On Sun, Jun 14, 2020 at 4:45 PM Kanthi P <Pavuluri.email@example.com> wrote:
[Edited Message Follows]
Thanks Song and Andrii for the response.
Use-case is global rate-limiting for incoming TCP connections. And we want to implement the token bucket algorithm using XDP for this purpose.
So we are planning to have a map that holds a token counter which gets two kinds of updates:
1. Periodic increments with 'x' number of tokens per second
2. Decrements as and when we get a new TCP connection request.
Most of our systems are 64 core machines. Since every core would try to update the counter in parallel as the packets arrive each of them, the problem I am imagining is that I might miss few updates of the counter as one core update can overwrite other’s.
I guess it is still ok to lose the case 2 type of updates as that might just allow a small fraction of more or less connections than what is configured.
But I cannot afford to lose case 1 kind of updates as that could mean that I cannot process bunch of connections until the next second.
So if I use "__sync_fetch_and_add" for incrementing the counter (for case 1), would it guarantee that this update is never missed(though some other core is trying to update the map to decrement the counter to account the incoming connection at the same time)?
You should use __sync_fetch_and_add() for both cases, and then yes,
you won't lose any update. You probably would want
__sync_add_and_fetch() to get the counter after update, but that's not
supported by BPF yet. But you should still get far enough with
Also, if you could use BPF global variables instead of BPF maps
directly, you will avoid map lookup overhead on BPF side. See BPF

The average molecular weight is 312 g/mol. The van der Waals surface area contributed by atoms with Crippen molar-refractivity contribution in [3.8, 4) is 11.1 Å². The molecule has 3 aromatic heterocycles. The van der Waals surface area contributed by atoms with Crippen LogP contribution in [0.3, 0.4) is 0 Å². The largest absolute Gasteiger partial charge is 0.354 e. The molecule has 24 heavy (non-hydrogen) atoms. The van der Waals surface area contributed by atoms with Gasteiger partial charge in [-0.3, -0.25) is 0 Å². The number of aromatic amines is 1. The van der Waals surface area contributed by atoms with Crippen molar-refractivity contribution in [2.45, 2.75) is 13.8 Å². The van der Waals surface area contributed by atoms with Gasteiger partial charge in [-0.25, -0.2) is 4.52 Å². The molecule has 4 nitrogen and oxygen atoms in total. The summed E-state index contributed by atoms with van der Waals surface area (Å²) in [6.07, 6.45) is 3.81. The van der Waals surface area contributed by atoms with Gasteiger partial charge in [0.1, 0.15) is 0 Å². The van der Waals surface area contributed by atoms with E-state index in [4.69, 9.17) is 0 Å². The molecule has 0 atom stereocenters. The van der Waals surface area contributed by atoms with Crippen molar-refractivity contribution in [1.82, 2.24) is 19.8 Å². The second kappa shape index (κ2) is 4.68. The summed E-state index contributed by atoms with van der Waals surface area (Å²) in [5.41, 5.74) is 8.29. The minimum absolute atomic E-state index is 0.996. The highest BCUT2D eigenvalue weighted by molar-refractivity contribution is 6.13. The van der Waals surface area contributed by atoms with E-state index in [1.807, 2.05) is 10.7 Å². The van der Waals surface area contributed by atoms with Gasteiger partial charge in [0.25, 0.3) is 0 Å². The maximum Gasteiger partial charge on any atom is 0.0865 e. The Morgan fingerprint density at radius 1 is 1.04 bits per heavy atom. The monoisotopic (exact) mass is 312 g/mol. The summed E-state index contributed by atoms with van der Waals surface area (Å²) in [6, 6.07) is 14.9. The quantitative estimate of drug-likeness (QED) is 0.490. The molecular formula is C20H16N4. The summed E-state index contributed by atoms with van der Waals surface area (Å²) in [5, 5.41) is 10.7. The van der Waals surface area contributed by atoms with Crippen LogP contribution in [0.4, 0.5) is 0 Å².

selftests for examples, global vars are being used quite extensively
BTW, you mentioned that you are going to update counter on every
packet, right? On 64-core machine, even __sync_fetch_and_add() might
be too much overhead. I recommend looking at Paul McKenney's book
(), see chapter on counting. It might provide you with good ideas
how to scale this further to per-CPU counters, if need be.
My understanding is that __sync_fetch_and_add translates to BPF_XADD internally. And it looks like spin locks are being supported from 5.x kernel versions, we are on lower version, so can’t try this one atm.
P.S there has been some problem sending the reply, which resulted in multiple edits and deletes, please bear with me
On Wed, May 27, 2020 at 1:29 AM Andrii Nakryiko <firstname.lastname@example.org> wrote:
On Fri, May 22, 2020 at 1:07 PM Kanthi P <Pavuluri.email@example.com> wrote:
Stating that spin locks are costly without empirical data seems
I’ve been reading that hash map’s update element is atomic and also that we can use BPF_XADD to make the entire map update atomically.
But I think that doesn’t guarantee that these updates are thread safe, meaning one cpu core can overwrite other core’s update.
Is there a clean way of keeping them thread safe. Unfortunately I can’t use per-cpu maps as I need global counters.
And spin locks sounds a costly operation. Can you please throw some light?
premature. What's the scenario? What's the number of CPUs? What's the
level of contention? Under light contention, spin locks in practice
would be almost as fast as atomic increments. Under heavy contention,
spin locks would probably be even better than atomics because they
will not waste as much CPU, as a typical atomic retry loop would.
But basically, depending on your use case (which you should probably
describe to get a better answer), you can either:
- do atomic increment/decrement if you need to update a counter (see
examples in kernel selftests using __sync_fetch_and_add);
- use map with bpf_spin_lock (there are also examples in selftests).